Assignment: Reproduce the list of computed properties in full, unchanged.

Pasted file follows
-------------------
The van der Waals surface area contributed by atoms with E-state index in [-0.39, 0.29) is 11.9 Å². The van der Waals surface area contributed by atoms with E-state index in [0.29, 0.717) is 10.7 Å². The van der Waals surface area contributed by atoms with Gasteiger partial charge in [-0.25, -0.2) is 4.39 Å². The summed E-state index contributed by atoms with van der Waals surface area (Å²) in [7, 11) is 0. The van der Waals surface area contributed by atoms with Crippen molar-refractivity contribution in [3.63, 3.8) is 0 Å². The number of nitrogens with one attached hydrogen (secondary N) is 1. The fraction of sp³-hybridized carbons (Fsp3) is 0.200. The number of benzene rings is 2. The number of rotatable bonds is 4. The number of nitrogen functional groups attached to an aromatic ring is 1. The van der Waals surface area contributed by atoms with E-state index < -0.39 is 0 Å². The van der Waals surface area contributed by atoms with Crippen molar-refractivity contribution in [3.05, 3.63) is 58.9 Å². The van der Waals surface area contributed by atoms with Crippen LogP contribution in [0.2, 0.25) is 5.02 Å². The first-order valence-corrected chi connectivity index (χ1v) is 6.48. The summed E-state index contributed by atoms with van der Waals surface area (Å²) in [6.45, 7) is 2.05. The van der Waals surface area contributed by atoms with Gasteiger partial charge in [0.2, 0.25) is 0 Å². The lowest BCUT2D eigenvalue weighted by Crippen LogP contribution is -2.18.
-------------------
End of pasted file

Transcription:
The van der Waals surface area contributed by atoms with E-state index in [-0.39, 0.29) is 11.9 Å². The van der Waals surface area contributed by atoms with E-state index in [0.29, 0.717) is 10.7 Å². The van der Waals surface area contributed by atoms with Gasteiger partial charge in [-0.25, -0.2) is 4.39 Å². The summed E-state index contributed by atoms with van der Waals surface area (Å²) in [7, 11) is 0. The van der Waals surface area contributed by atoms with Crippen molar-refractivity contribution in [3.63, 3.8) is 0 Å². The number of nitrogens with one attached hydrogen (secondary N) is 1. The fraction of sp³-hybridized carbons (Fsp3) is 0.200. The number of benzene rings is 2. The number of rotatable bonds is 4. The number of nitrogen functional groups attached to an aromatic ring is 1. The van der Waals surface area contributed by atoms with E-state index < -0.39 is 0 Å². The van der Waals surface area contributed by atoms with Crippen molar-refractivity contribution in [3.05, 3.63) is 58.9 Å². The van der Waals surface area contributed by atoms with Crippen LogP contribution in [0.2, 0.25) is 5.02 Å². The first-order valence-corrected chi connectivity index (χ1v) is 6.48. The summed E-state index contributed by atoms with van der Waals surface area (Å²) in [6.45, 7) is 2.05. The van der Waals surface area contributed by atoms with Gasteiger partial charge in [0.2, 0.25) is 0 Å². The lowest BCUT2D eigenvalue weighted by Crippen LogP contribution is -2.18.